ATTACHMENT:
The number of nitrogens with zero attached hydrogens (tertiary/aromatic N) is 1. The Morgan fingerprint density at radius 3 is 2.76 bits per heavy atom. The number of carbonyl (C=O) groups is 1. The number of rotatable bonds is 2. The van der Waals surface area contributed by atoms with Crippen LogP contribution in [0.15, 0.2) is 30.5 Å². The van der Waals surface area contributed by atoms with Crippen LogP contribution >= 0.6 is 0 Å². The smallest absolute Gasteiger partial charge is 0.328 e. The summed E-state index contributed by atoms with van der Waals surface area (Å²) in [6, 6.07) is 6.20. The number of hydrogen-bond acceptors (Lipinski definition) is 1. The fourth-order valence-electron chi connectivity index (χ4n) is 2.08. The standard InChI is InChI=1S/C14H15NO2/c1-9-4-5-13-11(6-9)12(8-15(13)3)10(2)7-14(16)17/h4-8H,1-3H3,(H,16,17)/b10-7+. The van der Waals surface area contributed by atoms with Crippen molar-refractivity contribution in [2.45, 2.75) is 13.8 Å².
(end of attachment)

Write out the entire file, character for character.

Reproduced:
The number of nitrogens with zero attached hydrogens (tertiary/aromatic N) is 1. The Morgan fingerprint density at radius 3 is 2.76 bits per heavy atom. The number of carbonyl (C=O) groups is 1. The number of rotatable bonds is 2. The van der Waals surface area contributed by atoms with Crippen LogP contribution in [0.15, 0.2) is 30.5 Å². The van der Waals surface area contributed by atoms with Crippen LogP contribution >= 0.6 is 0 Å². The smallest absolute Gasteiger partial charge is 0.328 e. The summed E-state index contributed by atoms with van der Waals surface area (Å²) in [6, 6.07) is 6.20. The number of hydrogen-bond acceptors (Lipinski definition) is 1. The fourth-order valence-electron chi connectivity index (χ4n) is 2.08. The standard InChI is InChI=1S/C14H15NO2/c1-9-4-5-13-11(6-9)12(8-15(13)3)10(2)7-14(16)17/h4-8H,1-3H3,(H,16,17)/b10-7+. The van der Waals surface area contributed by atoms with Crippen molar-refractivity contribution in [2.45, 2.75) is 13.8 Å².